Contact Earnestine Adeyemon, Kelvin Smith Library, 216.368.4248

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The Big Buddies Program

Case Western Reserve University School of Law students have served as mentors and tutors for the past 19 years to children from the Mary Bethune Elementary School through this program. Twice a week, approximately 35 youth visit the campus to receive help on homework and strengthen relationships with family. Big Brothers Big Sisters of Greater Cleveland recognizes the university for having the longest held Big Buddies partnership in the city.

Contact Patty Kim Harbold, School of Law, 216.368.6615

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The John Hay Leadership Development Program

This program is for students at John Hay High School and consists of weekly sessions hosted by undergraduate students in the Student Leadership Journey Council. Sessions focus on the development of skills related to leadership and the transition to college. Topics include value assessment, time management, goal setting, effective communication, transitioning to college and more. Students in the program work on a final project of their choice that will impact their community and present their findings upon the conclusion of the program.

Contact Amy Han, Office of Student Affairs, 216.368.3434

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The Saturday Physical Diagnosis Seminar

Seminar is a medically related college mentoring experience for John Hay's Cleveland School of Science and Medicine (CSSM) students involved in the Cardiovascular Inquiry Seminar Series (CISS) of the Health Profession Pipeline Program (H3P). CSSM students get the chance to take vital signs, explore the basic anatomy and physiology of the heart, dissect a sheep heart, and view an echocardiogram. At the end of the program, students listen to a presentation on preparing for college by Case undergraduate students who work for the university's Office of Undergraduate Admissions. Case pre-medical students of Phi Delta Epsilon, an international medical fraternity, facilitate the event and provide mentoring for the students. The Saturday Physical Diagnosis Seminar is an important part of H3P because it brings people from all levels of the educational pipeline together to provide a supplemental educational program for John Hay High School Students. Supported by the Joan C. Edwards Charitable Foundation, it supplements what the high school students learn through CISS, provides mentorship and teaches them how to become a competitive college applicant, and helps motivate them to pursue a medical career.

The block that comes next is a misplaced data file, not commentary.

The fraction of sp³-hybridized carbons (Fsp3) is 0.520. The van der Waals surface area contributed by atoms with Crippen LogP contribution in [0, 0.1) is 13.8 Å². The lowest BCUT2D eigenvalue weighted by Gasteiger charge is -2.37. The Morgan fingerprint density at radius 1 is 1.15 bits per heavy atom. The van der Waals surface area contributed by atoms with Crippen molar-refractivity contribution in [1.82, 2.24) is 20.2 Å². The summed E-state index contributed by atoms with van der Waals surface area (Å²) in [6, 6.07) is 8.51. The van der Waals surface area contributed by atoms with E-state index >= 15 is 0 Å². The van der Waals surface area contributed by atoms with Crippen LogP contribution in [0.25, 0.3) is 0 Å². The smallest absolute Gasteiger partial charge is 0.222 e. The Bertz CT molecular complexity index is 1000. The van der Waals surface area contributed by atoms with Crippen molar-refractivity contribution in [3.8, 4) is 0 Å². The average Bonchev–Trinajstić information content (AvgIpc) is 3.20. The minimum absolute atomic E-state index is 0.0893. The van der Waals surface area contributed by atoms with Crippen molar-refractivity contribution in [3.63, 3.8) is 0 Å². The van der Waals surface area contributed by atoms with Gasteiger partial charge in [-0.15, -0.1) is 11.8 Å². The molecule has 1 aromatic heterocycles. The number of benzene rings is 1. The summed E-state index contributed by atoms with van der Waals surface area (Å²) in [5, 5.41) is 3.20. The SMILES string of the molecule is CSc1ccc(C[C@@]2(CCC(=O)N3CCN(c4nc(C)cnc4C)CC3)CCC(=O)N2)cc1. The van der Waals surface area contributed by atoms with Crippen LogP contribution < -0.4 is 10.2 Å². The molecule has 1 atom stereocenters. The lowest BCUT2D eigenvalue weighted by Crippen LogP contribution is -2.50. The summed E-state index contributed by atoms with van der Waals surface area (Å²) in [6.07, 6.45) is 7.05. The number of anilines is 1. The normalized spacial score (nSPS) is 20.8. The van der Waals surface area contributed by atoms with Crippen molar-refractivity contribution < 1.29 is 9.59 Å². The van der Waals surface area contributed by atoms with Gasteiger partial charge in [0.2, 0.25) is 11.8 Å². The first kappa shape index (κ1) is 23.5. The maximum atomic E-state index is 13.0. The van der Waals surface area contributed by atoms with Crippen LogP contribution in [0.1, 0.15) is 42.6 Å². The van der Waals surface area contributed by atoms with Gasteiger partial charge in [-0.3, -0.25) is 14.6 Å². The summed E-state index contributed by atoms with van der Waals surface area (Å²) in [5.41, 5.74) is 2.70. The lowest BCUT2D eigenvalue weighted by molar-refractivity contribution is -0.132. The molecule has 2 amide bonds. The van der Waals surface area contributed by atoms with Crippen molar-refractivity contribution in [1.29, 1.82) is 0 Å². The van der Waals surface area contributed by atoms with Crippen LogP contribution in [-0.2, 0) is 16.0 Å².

Contact Zachary Rubin, Office of Undergraduate Studies and Academic Affairs

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Health Profession Pipeline Program

The Joan C. Edwards Charitable Foundation's Health Profession Pipeline Program is the creation of the Edwards Scholarship Endowment at Case Western Reserve for students at the Cleveland School of Science and Medicine at John Hay Campus (CSSM). An initial investment of $10 to $12 million over 10 years will establish an endowment for full-tuition scholarships for students to earn bachelor and medical degrees at Case Western Reserve. Beginningin 2011, the Health Profession Pipeline Program will provide this scholarship opportunity to one student per year from CSSM.

Contact Lisa Marshall, Office of Development, 216.368.4352

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The Mini Medical Experience